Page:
Mike’s Top Ten of 1962

My favorite year of the 60s. This is the year where legitimately the top ten is amongst the greatest films ever made, and the year where I can go 25 deep for great films. I don’t know how other people look at these lists, if they look at the top ten and ignore everything else. But here, you want to look through the top 20 and see them all, because this year is wonderful.

The great thing about 1962 is that you can go down the list, and pretty much one of the greatest (insert genre here) films was released. One of the greatest epics, one of the greatest westerns (two, for my money), one of the greatest courtroom films, one of the greatest prison fils, one of the greatest thrillers, one of the greatest spy films (which spawned the most successful spy franchise of all time), one of the greatest biopics, one of the greatest war films, and one of the greatest cult films of all time.

Top to bottom, this is hard year to beat.

Mike’s Top Ten of 1962

Birdman of Alcatraz

Cape Fear

Days of Wine and Roses

Dr. No

How the West Was Won

Lawrence of Arabia

The Man Who Shot Liberty Valance

The Manchurian Candidate

The Miracle Worker

To Kill a Mockingbird

11-20: Advise & Consent, David and Lisa, Experiment in Terror, Ivan’s Childhood, The L-Shaped Room, Lolita, Lonely Are the Brave, The Longest Day, Requiem for a Heavyweight, What Ever Happened to Baby Jane?

Tier two: Billy Budd, Billy Rose’s Jumbo, The Chapman Report, Cleo from 5 to 7, Gigot, Gypsy, Hell Is for Heroes, Ivan’s Childhood, Jules et Jim, Long Day’s Journey Into Night, Mr. Hobbs Takes a Vacation, The Music Man, Mutiny on the Bounty, The Notorious Landlady, Panic in Year Zero!, The Road to Hong Kong, Sweet Bird of Youth, Two for the Seesaw, Two Weeks in Another Town, The Wonderful World of the Brothers Grimm, Zotz!

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1. Lawrence of Arabia

“What is it, Major Lawrence, that attracts you personally to the desert?”
“It’s clean.”

I would call this one of the ten greatest American films ever made. It’s one of my five favorite films of all time. This movie is a masterpiece on every conceivable level.

It’s a biopic of T.E. Lawrence, and it stars Peter O’Toole in his first, and greatest, role. It’s David Lean’s crowning achievement, and it’s one of those films that even people who aren’t really into film seem to like and acknowledge is an incredible piece of work. It’s nearly four hours long and there is not a wasted frame in the entire film. It’s true perfection.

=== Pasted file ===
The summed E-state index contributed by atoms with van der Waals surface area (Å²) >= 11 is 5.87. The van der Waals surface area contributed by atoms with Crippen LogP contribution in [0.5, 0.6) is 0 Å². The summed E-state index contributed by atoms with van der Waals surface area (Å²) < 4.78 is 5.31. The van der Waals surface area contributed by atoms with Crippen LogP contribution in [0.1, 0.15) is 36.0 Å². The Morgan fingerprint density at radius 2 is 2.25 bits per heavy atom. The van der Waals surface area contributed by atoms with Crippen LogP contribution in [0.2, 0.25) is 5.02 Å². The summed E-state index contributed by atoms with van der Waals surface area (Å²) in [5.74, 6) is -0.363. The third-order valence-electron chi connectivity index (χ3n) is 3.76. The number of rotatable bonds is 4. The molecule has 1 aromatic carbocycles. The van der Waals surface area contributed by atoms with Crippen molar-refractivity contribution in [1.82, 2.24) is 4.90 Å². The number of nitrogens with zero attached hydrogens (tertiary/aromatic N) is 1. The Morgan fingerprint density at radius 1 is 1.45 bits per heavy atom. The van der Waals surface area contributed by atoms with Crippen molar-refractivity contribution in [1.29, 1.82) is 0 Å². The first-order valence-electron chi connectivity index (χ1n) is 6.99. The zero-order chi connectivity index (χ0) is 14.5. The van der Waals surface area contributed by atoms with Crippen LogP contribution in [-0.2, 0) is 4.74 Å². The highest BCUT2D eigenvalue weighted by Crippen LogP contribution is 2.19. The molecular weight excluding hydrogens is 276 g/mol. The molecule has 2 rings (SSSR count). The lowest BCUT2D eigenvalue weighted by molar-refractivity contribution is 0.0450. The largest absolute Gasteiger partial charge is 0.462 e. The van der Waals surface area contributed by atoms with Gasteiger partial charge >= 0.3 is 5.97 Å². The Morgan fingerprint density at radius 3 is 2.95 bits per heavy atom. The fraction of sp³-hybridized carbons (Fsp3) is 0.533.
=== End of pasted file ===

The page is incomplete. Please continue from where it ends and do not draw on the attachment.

If you ever — and I mean ever — get the chance to see this film projected in 70mm (NOT in DCP, because you can watch a 4K DCP at home), trust me when I say you need to take it. It’s one of the sacred filmgoing experiences that every true film buff needs to experience at least once in their lives.

2. To Kill a Mockingbird

“Miss Jean Louise, stand up. Your father’s passing.”

One of the greatest novels ever written, turned into one of the greatest films ever written. Everything about this film is iconic, from Gregory Peck’s portrayal of Atticus Finch to Robert Duvall’s screen debut as Boo Radley.

I can talk about this film for hours. Mostly what I’d like to say is — the beauty of the novel and this film is that it represents childhood. Watching this movie and reading that book, it reminds you of what it’s like to be a kid. The book is told from the perspective of a child and puts you in that perspective quite wonderfully. And because childhood is when all of us see this movie and read the novel for the first time, every time you subsequently watch this as you get older, it only reminds you even more of your own childhood and puts you back in that frame of mind. That’s why it’s so beautiful.

I can’t start watching this movie, seeing the opening credits over that box of keepsakes and hearing the opening notes of Elmer Bernstein’s masterful score, without tearing up because it reminds me of the simplicity and beauty of my own childhood, and reminding me of all the wonderful feelings I have associated with this film and these characters.

There are few things I truly cannot wait to share with my own children, and this is near, if not at, the top of the list.

3. How the West Was Won

To me, the greatest Cinerama film they ever made. The remaster of this is one of the most gorgeous-looking films I have ever seen.

The film is an anthology western, basically telling the story of the frontier through various segments, all tied together through the thread of being related to a single family. It opens on the rivers, with a family traveling up the river to a new life, encountering rapids and river pirates. Then it’s the plains, about a woman traveling west to California to inherit a gold mine. Then it’s the Civil War, focused through a conversation between two Union officers as overheard by a Union soldier and an escaping Confederate soldier. Then it’s the railroads, about the former soldier who is hired to maintain peace between the railroad workers and the Native Americans. And finally, the outlaws, about a sheriff facing off with a man just out of prison who holds a grudge against him.